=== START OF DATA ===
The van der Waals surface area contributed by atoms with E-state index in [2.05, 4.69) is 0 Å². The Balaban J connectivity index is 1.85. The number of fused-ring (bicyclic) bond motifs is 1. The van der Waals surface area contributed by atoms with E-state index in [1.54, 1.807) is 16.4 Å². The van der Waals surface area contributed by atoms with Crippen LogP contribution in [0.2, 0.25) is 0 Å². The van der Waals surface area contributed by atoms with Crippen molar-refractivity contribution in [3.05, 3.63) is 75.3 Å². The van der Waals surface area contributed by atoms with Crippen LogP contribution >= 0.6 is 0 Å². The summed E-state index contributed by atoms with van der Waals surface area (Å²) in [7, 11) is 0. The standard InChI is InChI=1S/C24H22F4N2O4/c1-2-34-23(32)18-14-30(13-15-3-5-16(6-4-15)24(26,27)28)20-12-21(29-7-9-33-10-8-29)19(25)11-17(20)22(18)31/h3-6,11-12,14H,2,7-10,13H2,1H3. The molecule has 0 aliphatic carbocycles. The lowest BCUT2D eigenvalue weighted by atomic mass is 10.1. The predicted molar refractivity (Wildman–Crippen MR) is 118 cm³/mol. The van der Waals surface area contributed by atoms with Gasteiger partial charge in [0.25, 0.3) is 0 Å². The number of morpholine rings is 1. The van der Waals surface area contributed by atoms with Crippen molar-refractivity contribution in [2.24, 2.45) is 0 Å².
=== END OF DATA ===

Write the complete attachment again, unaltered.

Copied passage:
The van der Waals surface area contributed by atoms with E-state index in [2.05, 4.69) is 0 Å². The Balaban J connectivity index is 1.85. The number of fused-ring (bicyclic) bond motifs is 1. The van der Waals surface area contributed by atoms with E-state index in [1.54, 1.807) is 16.4 Å². The van der Waals surface area contributed by atoms with Crippen LogP contribution in [0.2, 0.25) is 0 Å². The van der Waals surface area contributed by atoms with Crippen molar-refractivity contribution in [3.05, 3.63) is 75.3 Å². The van der Waals surface area contributed by atoms with Crippen LogP contribution >= 0.6 is 0 Å². The summed E-state index contributed by atoms with van der Waals surface area (Å²) in [7, 11) is 0. The standard InChI is InChI=1S/C24H22F4N2O4/c1-2-34-23(32)18-14-30(13-15-3-5-16(6-4-15)24(26,27)28)20-12-21(29-7-9-33-10-8-29)19(25)11-17(20)22(18)31/h3-6,11-12,14H,2,7-10,13H2,1H3. The molecule has 0 aliphatic carbocycles. The lowest BCUT2D eigenvalue weighted by atomic mass is 10.1. The predicted molar refractivity (Wildman–Crippen MR) is 118 cm³/mol. The van der Waals surface area contributed by atoms with Gasteiger partial charge in [0.25, 0.3) is 0 Å². The number of morpholine rings is 1. The van der Waals surface area contributed by atoms with Crippen molar-refractivity contribution in [2.24, 2.45) is 0 Å².